We are delighted to share with you this exclusive interview with Alitta Kullman, author of Hunger for Connection.
Why did this book need to be written?
When I first began thinking about and researching eating disorders more than 30 years ago, I was struck by the sharp divide in the clinical literature about eating disorders. At one end of the spectrum, psychoanalytic theories focused on the underlying psychodynamics, but often appeared to blame mothers or the patients themselves for their confounding symptoms; at the other end, cognitive-behavioral perspectives seemed to have abandoned the search for meaning in eating disorders and were focused instead on simply treating the symptoms. But the more eating disorder patients I saw, the more the questions gnawed at me: Who develops which eating disorder and why? When do eating disorders begin and what fuels them? How is the thinking in one eating disorder different from another, and what are the implications of all this for treatment? Those questions dominated my thinking and drove me to search for a way of thinking that could help both therapists and patients make sense of eating disorders and find relief from their intransigent symptoms—essentially not an “either/or” perspective, but a “both/and” approach.
What did you find out?
Well, briefly, I found out that eating disorders are like a roadmap, a virtual “blueprint to the psyche.” By observing and exploring the strikingly similar eating and thinking patterns in patients with cyclical eating disorders and integrating these observations with psychoanalytic theory (particularly the work of W.R. Bion), brain and developmental research, and my own four decades of clinical experience, I began to see how the stage can (inadvertently) be set for eating and thinking to remain inextricably linked from infancy, how this goes on to impact all subsequent stages of development, and how food can become the primary source of nurturance and emotional regulation for a lifetime—literally becoming “food for thought!” I eventually concluded that such an early and ongoing unrequited “hunger for connection” can become organized into a unique somatopsychic personality organization with predictable characteristic elements—what I call the “perseverant” personality—that I came to believe not only underlies and fosters the development of cyclical eating disorders, but may also create vulnerability for additional, later-developing psychological conditions and states.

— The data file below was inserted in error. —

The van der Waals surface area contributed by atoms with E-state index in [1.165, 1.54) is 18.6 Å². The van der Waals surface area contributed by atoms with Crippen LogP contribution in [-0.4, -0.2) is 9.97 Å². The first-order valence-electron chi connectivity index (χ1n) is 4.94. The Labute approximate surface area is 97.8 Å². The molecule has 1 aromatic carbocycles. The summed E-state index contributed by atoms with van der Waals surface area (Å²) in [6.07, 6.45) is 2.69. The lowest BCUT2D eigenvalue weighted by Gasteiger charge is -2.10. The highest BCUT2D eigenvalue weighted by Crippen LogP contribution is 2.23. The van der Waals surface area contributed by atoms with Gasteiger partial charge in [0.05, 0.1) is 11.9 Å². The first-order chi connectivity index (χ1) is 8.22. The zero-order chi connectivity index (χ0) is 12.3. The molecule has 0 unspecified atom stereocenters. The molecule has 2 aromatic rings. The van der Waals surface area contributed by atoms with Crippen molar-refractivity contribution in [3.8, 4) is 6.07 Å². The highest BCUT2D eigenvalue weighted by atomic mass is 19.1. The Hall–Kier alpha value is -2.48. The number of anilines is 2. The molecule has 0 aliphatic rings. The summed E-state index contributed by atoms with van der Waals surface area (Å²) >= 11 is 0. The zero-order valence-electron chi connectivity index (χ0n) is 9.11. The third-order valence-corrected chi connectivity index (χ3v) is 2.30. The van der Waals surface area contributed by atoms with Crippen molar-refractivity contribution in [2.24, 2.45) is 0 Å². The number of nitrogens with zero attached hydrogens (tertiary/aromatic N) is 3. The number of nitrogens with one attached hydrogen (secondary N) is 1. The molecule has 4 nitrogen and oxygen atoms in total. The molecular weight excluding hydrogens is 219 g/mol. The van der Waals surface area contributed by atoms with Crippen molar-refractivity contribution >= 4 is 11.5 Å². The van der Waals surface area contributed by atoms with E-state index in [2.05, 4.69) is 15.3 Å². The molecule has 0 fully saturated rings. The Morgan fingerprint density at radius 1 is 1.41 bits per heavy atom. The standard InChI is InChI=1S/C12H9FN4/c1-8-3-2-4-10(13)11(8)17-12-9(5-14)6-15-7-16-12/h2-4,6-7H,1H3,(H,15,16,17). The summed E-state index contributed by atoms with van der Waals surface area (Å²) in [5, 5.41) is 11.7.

What surprised you about what you learned?
I think probably the realization that eating disorders are disorders of aloneness, and that the last thing people need to do in their efforts at overcoming them is “self-help.” I learned that eating disorders are not the way people try to hurt themselves or others, but rather the way they try to help themselves process thoughts and feelings that overwhelm their minds and prevent them from thinking. I learned that virtually every enactment, and every thought and feeling associated with those enactments, make perfect sense within the psychic space of the individual, and that we can help our patients “un-cover” how they are trying to help themselves (rather than “re-cover” it over and over again), examine whether their efforts are working, and develop more nourishing ways of feeding their hungers for emotional connection.
What do you hope to accomplish with Hunger for Connection?
I very much hope that the idea of the perseverant personality will have meaning for people with eating disorders and those who care for and about them—enough so that it will change the conversation from eating disorders as shame-filled “addictions” or masochistic enactments to understanding them as efforts at clearing the mind and making it possible to think. The perseverant personality is not a pejorative diagnosis; it looks to the ways otherwise intelligent, creative, resourceful, perceptive, and sensitive individuals learn to “contain” (Bion) their own anxieties and substitute their own body-based capacities to manage them. In Hunger for Connection, I illustrate how learning to think together with (an)other can interrupt this perseverant cycle, how food can be de-linked and differentiated from thought, and how the perseveration that fuels an eating disorder can be re-channeled into the perseverance to live a more nurturing life.
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